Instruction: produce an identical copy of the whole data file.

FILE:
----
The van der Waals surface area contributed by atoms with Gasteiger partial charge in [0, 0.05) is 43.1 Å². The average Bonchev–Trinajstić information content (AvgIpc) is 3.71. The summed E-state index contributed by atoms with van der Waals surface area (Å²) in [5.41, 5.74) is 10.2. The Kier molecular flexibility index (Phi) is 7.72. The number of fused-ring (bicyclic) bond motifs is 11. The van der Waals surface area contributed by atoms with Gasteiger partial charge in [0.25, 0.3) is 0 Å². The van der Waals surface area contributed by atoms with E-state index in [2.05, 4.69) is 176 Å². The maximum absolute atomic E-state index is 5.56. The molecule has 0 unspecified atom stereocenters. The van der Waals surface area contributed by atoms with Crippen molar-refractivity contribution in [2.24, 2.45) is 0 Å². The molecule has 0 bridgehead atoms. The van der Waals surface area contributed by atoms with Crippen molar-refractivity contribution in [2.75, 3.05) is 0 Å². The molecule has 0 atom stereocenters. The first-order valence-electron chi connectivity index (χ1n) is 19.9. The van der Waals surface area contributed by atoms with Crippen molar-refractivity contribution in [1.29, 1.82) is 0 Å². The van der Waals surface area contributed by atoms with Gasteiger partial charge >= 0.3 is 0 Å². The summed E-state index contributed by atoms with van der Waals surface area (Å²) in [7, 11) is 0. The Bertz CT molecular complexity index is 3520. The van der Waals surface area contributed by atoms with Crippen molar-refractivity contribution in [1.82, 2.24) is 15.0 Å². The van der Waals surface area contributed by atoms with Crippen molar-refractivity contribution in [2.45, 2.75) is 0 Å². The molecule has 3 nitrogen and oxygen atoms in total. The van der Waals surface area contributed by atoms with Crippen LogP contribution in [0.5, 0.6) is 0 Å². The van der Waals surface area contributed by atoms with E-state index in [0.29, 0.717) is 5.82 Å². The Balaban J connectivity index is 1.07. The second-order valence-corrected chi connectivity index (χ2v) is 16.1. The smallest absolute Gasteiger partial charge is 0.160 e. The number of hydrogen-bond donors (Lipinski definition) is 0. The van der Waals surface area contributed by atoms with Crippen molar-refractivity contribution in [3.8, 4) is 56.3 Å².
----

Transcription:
The van der Waals surface area contributed by atoms with Gasteiger partial charge in [0, 0.05) is 43.1 Å². The average Bonchev–Trinajstić information content (AvgIpc) is 3.71. The summed E-state index contributed by atoms with van der Waals surface area (Å²) in [5.41, 5.74) is 10.2. The Kier molecular flexibility index (Phi) is 7.72. The number of fused-ring (bicyclic) bond motifs is 11. The van der Waals surface area contributed by atoms with Gasteiger partial charge in [0.25, 0.3) is 0 Å². The van der Waals surface area contributed by atoms with E-state index in [2.05, 4.69) is 176 Å². The maximum absolute atomic E-state index is 5.56. The molecule has 0 unspecified atom stereocenters. The van der Waals surface area contributed by atoms with Crippen molar-refractivity contribution in [2.24, 2.45) is 0 Å². The molecule has 0 bridgehead atoms. The van der Waals surface area contributed by atoms with Crippen molar-refractivity contribution in [2.75, 3.05) is 0 Å². The molecule has 0 atom stereocenters. The first-order valence-electron chi connectivity index (χ1n) is 19.9. The van der Waals surface area contributed by atoms with Crippen molar-refractivity contribution in [1.29, 1.82) is 0 Å². The van der Waals surface area contributed by atoms with Gasteiger partial charge >= 0.3 is 0 Å². The summed E-state index contributed by atoms with van der Waals surface area (Å²) in [7, 11) is 0. The Bertz CT molecular complexity index is 3520. The van der Waals surface area contributed by atoms with Crippen molar-refractivity contribution in [1.82, 2.24) is 15.0 Å². The van der Waals surface area contributed by atoms with Crippen molar-refractivity contribution in [2.45, 2.75) is 0 Å². The molecule has 3 nitrogen and oxygen atoms in total. The van der Waals surface area contributed by atoms with Crippen LogP contribution in [0.5, 0.6) is 0 Å². The van der Waals surface area contributed by atoms with E-state index in [0.29, 0.717) is 5.82 Å². The Balaban J connectivity index is 1.07. The second-order valence-corrected chi connectivity index (χ2v) is 16.1. The smallest absolute Gasteiger partial charge is 0.160 e. The number of hydrogen-bond donors (Lipinski definition) is 0. The van der Waals surface area contributed by atoms with Crippen molar-refractivity contribution in [3.8, 4) is 56.3 Å².